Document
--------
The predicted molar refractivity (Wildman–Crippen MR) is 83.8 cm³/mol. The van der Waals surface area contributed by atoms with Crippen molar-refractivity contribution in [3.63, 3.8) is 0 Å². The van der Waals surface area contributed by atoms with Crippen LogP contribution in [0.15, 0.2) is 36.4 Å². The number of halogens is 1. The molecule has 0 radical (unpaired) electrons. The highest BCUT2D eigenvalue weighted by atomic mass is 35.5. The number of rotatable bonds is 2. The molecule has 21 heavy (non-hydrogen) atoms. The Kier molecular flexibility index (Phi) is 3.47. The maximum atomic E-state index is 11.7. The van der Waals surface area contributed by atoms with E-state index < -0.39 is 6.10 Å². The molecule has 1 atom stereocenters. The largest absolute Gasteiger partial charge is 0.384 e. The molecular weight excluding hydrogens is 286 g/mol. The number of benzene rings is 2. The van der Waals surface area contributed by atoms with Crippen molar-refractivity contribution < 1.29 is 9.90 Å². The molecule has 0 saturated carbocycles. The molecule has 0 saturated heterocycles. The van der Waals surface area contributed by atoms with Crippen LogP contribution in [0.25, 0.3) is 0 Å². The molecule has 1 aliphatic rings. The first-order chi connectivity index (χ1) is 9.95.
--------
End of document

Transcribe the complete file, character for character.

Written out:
The predicted molar refractivity (Wildman–Crippen MR) is 83.8 cm³/mol. The van der Waals surface area contributed by atoms with Crippen molar-refractivity contribution in [3.63, 3.8) is 0 Å². The van der Waals surface area contributed by atoms with Crippen LogP contribution in [0.15, 0.2) is 36.4 Å². The number of halogens is 1. The molecule has 0 radical (unpaired) electrons. The highest BCUT2D eigenvalue weighted by atomic mass is 35.5. The number of rotatable bonds is 2. The molecule has 21 heavy (non-hydrogen) atoms. The Kier molecular flexibility index (Phi) is 3.47. The maximum atomic E-state index is 11.7. The van der Waals surface area contributed by atoms with E-state index < -0.39 is 6.10 Å². The molecule has 1 atom stereocenters. The largest absolute Gasteiger partial charge is 0.384 e. The molecular weight excluding hydrogens is 286 g/mol. The number of benzene rings is 2. The van der Waals surface area contributed by atoms with Crippen molar-refractivity contribution < 1.29 is 9.90 Å². The molecule has 0 saturated carbocycles. The molecule has 0 saturated heterocycles. The van der Waals surface area contributed by atoms with Crippen LogP contribution in [0.25, 0.3) is 0 Å². The molecule has 1 aliphatic rings. The first-order chi connectivity index (χ1) is 9.95.